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Portal hyperperfusion after major liver resection and associated sinusoidal damage is a therapeutic target to protect the remnant liver

Journal article
Authors A. Kohler
Per Werner Möller
S. Frey
P. Tinguely
D. Candinas
D. Obrist
S. M. Jakob
G. Beldi
Published in American Journal of Physiology-Gastrointestinal and Liver Physiology
Volume 317
Issue 3
Pages G264-G274
ISSN 0193-1857
Publication year 2019
Published at Institute of Clinical Sciences, Department of Anesthesiology and Intensive care
Pages G264-G274
Language en
Links dx.doi.org/10.1152/ajpgi.00113.2019
Keywords hepatic arterial buffer response, hepatic hemodynamics, liver injury, liver resection, portal flow, arterial blood-flow, hepatic resection, vein ligation, regeneration, hepatectomy, expression, hypertrophy, signal, cells, Gastroenterology & Hepatology, Physiology
Subject categories Physiology, Gastroenterology and Hepatology

Abstract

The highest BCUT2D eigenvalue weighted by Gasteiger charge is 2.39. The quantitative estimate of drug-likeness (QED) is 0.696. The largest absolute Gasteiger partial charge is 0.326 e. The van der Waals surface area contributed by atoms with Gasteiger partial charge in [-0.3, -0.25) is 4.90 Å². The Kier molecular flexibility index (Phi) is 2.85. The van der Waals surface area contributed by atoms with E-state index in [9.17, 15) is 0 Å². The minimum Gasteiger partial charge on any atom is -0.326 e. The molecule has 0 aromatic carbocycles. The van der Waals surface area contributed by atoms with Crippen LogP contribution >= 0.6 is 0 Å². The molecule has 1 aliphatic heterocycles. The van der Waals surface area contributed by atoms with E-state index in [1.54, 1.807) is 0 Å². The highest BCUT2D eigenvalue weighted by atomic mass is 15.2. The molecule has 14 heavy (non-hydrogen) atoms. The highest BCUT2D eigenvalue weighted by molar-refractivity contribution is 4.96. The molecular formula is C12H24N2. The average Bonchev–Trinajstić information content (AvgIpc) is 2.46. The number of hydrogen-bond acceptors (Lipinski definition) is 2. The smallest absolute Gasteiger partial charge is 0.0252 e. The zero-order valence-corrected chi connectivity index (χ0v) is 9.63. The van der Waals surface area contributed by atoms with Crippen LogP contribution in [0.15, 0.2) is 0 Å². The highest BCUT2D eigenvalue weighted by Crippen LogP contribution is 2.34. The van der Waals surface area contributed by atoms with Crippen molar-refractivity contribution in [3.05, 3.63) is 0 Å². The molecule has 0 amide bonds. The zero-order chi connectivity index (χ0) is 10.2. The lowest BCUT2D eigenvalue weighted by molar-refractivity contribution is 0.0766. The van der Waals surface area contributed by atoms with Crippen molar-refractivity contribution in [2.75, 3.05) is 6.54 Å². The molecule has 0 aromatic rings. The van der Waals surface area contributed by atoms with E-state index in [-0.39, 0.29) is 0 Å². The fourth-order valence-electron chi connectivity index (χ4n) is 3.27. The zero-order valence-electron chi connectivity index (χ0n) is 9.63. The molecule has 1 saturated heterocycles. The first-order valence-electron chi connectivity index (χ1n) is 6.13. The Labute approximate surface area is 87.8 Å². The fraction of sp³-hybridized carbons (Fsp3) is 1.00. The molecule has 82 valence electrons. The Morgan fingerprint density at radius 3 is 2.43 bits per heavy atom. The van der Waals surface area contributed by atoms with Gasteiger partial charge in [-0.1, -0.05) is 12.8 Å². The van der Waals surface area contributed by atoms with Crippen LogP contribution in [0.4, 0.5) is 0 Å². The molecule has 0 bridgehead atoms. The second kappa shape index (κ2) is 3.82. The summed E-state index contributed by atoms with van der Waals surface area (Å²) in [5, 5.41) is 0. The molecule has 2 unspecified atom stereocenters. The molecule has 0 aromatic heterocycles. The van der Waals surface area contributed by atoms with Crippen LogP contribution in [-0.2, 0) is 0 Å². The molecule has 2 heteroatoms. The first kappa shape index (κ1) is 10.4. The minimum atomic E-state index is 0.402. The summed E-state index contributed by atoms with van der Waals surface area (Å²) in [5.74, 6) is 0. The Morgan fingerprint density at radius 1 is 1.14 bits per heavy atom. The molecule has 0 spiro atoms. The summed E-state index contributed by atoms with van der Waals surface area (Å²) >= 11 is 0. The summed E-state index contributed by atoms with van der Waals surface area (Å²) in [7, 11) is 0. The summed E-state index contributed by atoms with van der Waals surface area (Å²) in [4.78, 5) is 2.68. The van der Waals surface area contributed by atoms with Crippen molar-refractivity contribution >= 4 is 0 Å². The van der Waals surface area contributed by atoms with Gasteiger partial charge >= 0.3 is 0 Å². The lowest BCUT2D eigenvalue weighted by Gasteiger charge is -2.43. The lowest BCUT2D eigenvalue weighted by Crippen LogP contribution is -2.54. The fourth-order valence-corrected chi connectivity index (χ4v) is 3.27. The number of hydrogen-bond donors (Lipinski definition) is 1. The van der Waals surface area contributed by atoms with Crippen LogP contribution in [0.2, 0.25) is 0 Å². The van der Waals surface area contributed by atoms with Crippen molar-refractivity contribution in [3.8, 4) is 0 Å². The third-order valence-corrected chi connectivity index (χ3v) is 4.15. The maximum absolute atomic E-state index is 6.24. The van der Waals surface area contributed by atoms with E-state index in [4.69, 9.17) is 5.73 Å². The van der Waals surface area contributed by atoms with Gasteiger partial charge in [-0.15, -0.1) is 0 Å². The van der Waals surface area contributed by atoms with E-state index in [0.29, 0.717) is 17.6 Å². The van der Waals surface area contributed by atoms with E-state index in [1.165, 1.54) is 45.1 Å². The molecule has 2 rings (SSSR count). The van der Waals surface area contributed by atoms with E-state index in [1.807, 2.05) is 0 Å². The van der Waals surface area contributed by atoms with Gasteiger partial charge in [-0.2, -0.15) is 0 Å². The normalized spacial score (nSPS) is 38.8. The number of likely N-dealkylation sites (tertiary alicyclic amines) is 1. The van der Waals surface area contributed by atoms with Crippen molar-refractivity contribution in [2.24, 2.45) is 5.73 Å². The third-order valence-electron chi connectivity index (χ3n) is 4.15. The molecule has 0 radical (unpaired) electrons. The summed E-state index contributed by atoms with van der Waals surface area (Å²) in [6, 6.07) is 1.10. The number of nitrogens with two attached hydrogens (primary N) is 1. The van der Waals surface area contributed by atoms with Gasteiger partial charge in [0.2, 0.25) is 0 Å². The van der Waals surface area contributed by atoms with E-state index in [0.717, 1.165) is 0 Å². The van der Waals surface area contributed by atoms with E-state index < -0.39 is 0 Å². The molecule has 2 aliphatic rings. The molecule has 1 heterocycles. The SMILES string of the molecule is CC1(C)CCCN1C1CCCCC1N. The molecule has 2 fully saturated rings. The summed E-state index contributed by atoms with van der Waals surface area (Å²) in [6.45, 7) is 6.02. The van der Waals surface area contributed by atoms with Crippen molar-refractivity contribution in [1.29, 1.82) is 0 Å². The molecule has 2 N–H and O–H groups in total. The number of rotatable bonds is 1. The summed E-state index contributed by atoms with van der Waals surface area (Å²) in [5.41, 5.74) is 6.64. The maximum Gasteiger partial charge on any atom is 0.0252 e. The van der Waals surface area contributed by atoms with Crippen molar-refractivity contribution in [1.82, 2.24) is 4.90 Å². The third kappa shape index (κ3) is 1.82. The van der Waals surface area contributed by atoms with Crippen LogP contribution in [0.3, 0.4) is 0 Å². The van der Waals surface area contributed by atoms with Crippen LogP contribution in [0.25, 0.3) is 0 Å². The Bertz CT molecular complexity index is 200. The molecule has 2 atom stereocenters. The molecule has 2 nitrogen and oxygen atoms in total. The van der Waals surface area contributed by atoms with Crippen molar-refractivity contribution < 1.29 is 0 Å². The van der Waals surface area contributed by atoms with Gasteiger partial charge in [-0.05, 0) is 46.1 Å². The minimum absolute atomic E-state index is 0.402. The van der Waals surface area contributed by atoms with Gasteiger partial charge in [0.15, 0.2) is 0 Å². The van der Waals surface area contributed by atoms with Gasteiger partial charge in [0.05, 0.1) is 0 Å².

Extended liver resection results in loss of a large fraction of the hepatic vascular bed, thereby causing abrupt alterations in perfusion of the remnant liver. Mechanisms of hemodynamic adaptation and associated changes in oxygen metabolism after liver resection and the effect of mechanical portal blood flow reduction were assessed. A pig model (n = 16) of extended partial hepatectomy was established that included continuous observation for 24 h under general anesthesia. Pigs were randomly separated into two groups, one with a portal flow reduction of 70% compared with preoperative values, and the other as a control (n = 8, each). In controls, portal flow [mean (SD)] increased from 74 (8) mL.min(-1).100 preoperatively to 240 (48) mL.min(-1).100 g(-1) at 6 h after resection (P < 0.001). Hepatic arterial buffer response was abolished after resection. Oxygen uptake per unit liver mass increased from 4.0 (1.1) mL.min(-1) .100 g preoperatively to 7.7 (1.7) mL.min(-1) .100 g(-1) 8 h after resection (P = 0.004). Despite this increase in relative oxygen uptake, total hepatic oxygen consumption (Vo(2)) was not maintained, and markers of hypoxia and anaerobic metabolism were significantly increased in hepatocytes after resection. Reduced postoperative portal flow was associated with significantly decreased levels of aspartate aminotransferase and bilirubin and increased hepatic clearance of indocyanine green. In conclusion, major liver resection was associated with persistent portal hyperperfusion, loss of the hepatic arterial buffer response, decreased total hepatic (V) over doto(2) and with increased anaerobic metabolism. Portal flow modulation by partial portal vein occlusion attenuated liver injury after extended liver resection. NEW & NOTEWORTHY Because of continuous monitoring. the experiments allow precise observation of the influence of liver resection on systemic and local abdominal hemodynamic alterations and oxygen metabolism. Major liver resection is associated with significant and persistent portal hyperperfusion and loss of hepatic arterial buffer response. The correlation of portal hyperperfusion and parameters of liver injury and dysfunction offers a novel therapeutic option to attenuate liver injury after extended liver resection.

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